Recommended Reading List
Some fiction treats cities as a living breathing entity, as much a part of the story as any of the other characters. These urban visions give a fresh look at the city, pearing beyond the exterior and exposing the strange secrets beneath.
The city you as you know it is given life by its inhabitants, and the soul of the city might well be contained within the grasp of a secret underclass living beneath our feet. Or even above our heads. These groups understand the urban landscape and make it their own.
These are about the myths of the city, the urban versions of the fairy tales handed down by our rural ancestors. An attempt to give the city an identity of its own, distinct from the other landscapes in which we might live. What makes the city, the ultimate collection of individuals tick and who owns it?
- Christopher Fowler - Darkest Day
A series of strange murders and a family with a secret. The first novel featurimg Fowler's detectives Bryant and May is an urban thriller featuring a series of bizarre mechanical killings, with a plot that makes it anything but the run of the mill murder mystery. [out of print - UK]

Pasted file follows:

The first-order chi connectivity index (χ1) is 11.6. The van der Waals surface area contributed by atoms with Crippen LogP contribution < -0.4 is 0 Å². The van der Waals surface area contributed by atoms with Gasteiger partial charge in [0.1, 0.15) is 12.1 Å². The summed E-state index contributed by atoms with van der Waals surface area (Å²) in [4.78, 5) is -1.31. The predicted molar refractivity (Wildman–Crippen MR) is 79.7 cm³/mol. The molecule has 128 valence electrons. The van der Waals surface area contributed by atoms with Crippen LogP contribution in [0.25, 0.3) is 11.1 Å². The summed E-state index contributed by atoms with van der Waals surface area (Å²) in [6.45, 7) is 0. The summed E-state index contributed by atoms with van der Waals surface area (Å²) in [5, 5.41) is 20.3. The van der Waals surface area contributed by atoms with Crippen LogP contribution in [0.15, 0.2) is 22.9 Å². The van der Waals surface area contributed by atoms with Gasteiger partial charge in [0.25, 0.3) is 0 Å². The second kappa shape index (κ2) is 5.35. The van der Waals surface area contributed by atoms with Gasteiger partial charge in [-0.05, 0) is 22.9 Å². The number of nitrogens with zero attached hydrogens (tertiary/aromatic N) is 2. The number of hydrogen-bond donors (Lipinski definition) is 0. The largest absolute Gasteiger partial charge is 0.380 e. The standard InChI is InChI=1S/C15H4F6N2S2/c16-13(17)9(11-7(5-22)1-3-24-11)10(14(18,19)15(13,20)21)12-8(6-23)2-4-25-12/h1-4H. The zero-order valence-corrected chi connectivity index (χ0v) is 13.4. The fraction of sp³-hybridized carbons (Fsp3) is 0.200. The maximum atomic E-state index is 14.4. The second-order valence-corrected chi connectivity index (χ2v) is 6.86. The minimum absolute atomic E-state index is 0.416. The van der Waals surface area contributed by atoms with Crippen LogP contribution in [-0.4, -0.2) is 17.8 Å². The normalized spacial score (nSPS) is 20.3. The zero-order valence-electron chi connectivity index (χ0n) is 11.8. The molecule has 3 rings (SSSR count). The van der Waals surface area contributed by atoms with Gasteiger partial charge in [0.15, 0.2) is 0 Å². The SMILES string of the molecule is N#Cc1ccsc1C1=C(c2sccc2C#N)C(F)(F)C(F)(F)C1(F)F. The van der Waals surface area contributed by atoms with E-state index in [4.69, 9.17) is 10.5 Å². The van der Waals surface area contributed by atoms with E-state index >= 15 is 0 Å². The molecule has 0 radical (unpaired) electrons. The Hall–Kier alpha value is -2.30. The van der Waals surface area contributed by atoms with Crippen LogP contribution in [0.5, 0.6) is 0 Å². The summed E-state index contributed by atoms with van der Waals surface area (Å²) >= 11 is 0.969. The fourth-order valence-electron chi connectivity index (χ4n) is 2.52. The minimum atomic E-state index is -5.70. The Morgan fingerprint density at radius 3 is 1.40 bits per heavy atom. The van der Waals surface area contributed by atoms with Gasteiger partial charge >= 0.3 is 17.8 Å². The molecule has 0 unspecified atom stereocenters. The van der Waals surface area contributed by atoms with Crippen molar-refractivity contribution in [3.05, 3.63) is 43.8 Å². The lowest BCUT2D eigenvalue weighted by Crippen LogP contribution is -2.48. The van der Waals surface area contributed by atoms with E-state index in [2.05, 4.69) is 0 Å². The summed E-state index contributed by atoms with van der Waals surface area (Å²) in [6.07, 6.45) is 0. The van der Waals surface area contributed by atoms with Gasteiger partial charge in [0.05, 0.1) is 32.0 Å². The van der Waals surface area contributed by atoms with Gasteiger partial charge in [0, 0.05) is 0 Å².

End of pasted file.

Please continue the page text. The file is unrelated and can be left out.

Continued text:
- Christopher Fowler - Roofworld
A gang war takes place in the rooftops of London. Two inhabitants of London are drawn up into this strange world, where a hidden subculture exists alongside the more mundane existance of those below. [out of print - UK | US]
- China Mieville - King Rat
A young man finds himself the lead suspect after his father falls to his death from the window of his flat. His origins are not what they seem though and he finds himself drawn into a strange underground world. A wonderful modern urban retelling of a favourite old fairy tale set in the town of Hamlyn.[in print - UK | US]
- Michael Moorcock - Mother London
A novel which shows a view of post-Blitz London from an insiders point of view. It shows London as a living,
breathing city which fills the lives of its inhabitants. The main
characters are a group of slightly disturbed individuals and the novel
builds upon their histories and relationships with each other and the
city; whilst being filled with the babble of outside voices heard by the
mind-reading Joseph Kiss which shows the life of the city outside their
small group. Wonderful, colourful and powerful stuff.
[in print - UK]
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